I’ll own up straight away: I’ve never bought a copy of ‘The Sun’ but I’ve read it often. Over the embarrassingly large number of years I’ve served in the army, there’s always been a copy within arm’s reach and I’ve always enjoyed reading it. It’s a brilliant newspaper which hits its target market with deathly accuracy: a combination of entertainment and information.
But Page 3 was never a big attraction for me, mainly because it has always been so… well… sex-less. Even when I was a spotty, hormonally-raging teenager, Page 3 never quite cut the mustard. Nowadays, in the era of instant, free, hardcore internet pornography, Page 3 strikes me as an innocent relic of a past era. I’m not entirely surprised that ‘The Sun’ is slowly edging Page 3 out: with real porn never more than a mouse click away, it’s an outdated irrelevance.
But is the putative end of Page 3 anything other than a pyrrhic victory for those who have campaigned against it? In reality, as has always been the case, women are being brutally exploited at the rotten end of the pornography industry and that isn’t going to change. It certainly hasn’t since photography was invented. If Page 3 goes, is it anything other than a lefty poke in the eye for Rupert Murdoch? It’s probably not even that: he’s on record as being keen to be rid of it.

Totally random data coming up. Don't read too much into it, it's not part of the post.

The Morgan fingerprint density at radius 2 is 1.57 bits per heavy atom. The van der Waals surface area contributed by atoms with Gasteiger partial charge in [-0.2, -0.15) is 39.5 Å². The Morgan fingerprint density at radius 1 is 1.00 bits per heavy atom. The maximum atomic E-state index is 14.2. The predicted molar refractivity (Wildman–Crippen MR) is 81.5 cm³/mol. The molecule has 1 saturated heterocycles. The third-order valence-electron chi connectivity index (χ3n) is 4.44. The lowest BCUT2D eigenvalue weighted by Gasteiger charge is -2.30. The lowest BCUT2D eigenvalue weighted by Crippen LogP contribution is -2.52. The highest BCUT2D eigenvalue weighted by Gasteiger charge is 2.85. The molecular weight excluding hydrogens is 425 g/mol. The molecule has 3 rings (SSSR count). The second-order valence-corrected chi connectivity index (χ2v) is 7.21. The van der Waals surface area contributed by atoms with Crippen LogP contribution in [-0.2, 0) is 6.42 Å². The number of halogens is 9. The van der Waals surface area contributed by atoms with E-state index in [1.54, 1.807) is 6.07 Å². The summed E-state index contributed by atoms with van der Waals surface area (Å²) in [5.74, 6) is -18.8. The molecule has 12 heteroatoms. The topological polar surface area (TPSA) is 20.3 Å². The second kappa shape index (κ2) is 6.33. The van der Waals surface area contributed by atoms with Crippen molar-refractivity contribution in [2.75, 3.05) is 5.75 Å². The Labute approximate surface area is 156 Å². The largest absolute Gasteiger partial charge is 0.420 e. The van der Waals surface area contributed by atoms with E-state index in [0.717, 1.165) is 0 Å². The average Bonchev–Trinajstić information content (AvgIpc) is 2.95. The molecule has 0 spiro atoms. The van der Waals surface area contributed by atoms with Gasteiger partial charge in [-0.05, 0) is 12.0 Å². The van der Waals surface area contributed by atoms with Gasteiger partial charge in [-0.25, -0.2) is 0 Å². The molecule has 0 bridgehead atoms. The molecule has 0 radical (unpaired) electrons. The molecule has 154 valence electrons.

As it happens, The Sun bought the serial rights to my first book (a fitness book, in fact) and I was summoned to Wapping to shoot some pictures, with one of the Page 3 models of the time. She was absolutely lovely and, best of all, gave me a lift into the city in her sporty soft-top Mazda as I’d arranged to meet a mate there for lunch and she was on her way home to north London. It was a sunny, summer day and after we’d pulled up outside the pub, she got out of the car, in the skin-tight exercise gear she’d been wearing for the shoot, and gave me a great big goodbye kiss. The city wankers outside the pub were definitely impressed; my girlfriend less so, when I told her.